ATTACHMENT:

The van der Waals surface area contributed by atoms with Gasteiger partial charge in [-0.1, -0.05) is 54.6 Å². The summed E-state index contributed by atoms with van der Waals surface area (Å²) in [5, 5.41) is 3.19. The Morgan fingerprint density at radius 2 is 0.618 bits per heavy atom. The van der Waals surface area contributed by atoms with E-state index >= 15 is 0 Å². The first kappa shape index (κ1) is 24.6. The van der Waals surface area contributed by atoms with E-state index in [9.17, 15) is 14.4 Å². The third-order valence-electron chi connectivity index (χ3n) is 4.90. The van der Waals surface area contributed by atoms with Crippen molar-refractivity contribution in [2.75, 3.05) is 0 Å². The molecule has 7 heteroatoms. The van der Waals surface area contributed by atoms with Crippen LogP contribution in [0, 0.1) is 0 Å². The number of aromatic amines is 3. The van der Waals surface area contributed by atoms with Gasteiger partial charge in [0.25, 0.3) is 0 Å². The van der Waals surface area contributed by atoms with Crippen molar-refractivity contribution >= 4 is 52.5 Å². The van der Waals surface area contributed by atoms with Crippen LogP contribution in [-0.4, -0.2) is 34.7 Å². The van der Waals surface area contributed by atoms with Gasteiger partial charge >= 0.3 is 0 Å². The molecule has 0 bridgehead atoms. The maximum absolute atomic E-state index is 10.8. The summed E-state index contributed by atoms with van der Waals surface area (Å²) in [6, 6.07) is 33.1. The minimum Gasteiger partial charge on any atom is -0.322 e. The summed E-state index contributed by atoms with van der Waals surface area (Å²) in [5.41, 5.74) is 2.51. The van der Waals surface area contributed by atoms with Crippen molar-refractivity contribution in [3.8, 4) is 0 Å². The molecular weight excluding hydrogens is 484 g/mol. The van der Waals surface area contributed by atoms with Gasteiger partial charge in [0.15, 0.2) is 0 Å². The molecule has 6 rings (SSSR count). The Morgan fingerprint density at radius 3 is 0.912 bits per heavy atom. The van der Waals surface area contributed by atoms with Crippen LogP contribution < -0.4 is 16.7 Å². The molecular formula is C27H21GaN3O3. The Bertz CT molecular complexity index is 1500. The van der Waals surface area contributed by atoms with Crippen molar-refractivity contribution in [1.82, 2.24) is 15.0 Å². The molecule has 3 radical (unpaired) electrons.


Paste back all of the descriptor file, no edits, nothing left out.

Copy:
The van der Waals surface area contributed by atoms with Gasteiger partial charge in [-0.1, -0.05) is 54.6 Å². The summed E-state index contributed by atoms with van der Waals surface area (Å²) in [5, 5.41) is 3.19. The Morgan fingerprint density at radius 2 is 0.618 bits per heavy atom. The van der Waals surface area contributed by atoms with E-state index >= 15 is 0 Å². The first kappa shape index (κ1) is 24.6. The van der Waals surface area contributed by atoms with E-state index in [9.17, 15) is 14.4 Å². The third-order valence-electron chi connectivity index (χ3n) is 4.90. The van der Waals surface area contributed by atoms with Crippen molar-refractivity contribution in [2.75, 3.05) is 0 Å². The molecule has 7 heteroatoms. The van der Waals surface area contributed by atoms with Crippen LogP contribution in [0, 0.1) is 0 Å². The number of aromatic amines is 3. The van der Waals surface area contributed by atoms with Gasteiger partial charge in [0.25, 0.3) is 0 Å². The van der Waals surface area contributed by atoms with Crippen molar-refractivity contribution >= 4 is 52.5 Å². The van der Waals surface area contributed by atoms with Crippen LogP contribution in [-0.4, -0.2) is 34.7 Å². The van der Waals surface area contributed by atoms with Gasteiger partial charge >= 0.3 is 0 Å². The molecule has 0 bridgehead atoms. The maximum absolute atomic E-state index is 10.8. The summed E-state index contributed by atoms with van der Waals surface area (Å²) in [6, 6.07) is 33.1. The minimum Gasteiger partial charge on any atom is -0.322 e. The summed E-state index contributed by atoms with van der Waals surface area (Å²) in [5.41, 5.74) is 2.51. The van der Waals surface area contributed by atoms with Crippen molar-refractivity contribution in [3.8, 4) is 0 Å². The molecular weight excluding hydrogens is 484 g/mol. The van der Waals surface area contributed by atoms with Gasteiger partial charge in [0.15, 0.2) is 0 Å². The molecule has 6 rings (SSSR count). The Morgan fingerprint density at radius 3 is 0.912 bits per heavy atom. The van der Waals surface area contributed by atoms with Crippen LogP contribution < -0.4 is 16.7 Å². The molecular formula is C27H21GaN3O3. The Bertz CT molecular complexity index is 1500. The van der Waals surface area contributed by atoms with Crippen molar-refractivity contribution in [1.82, 2.24) is 15.0 Å². The molecule has 3 radical (unpaired) electrons.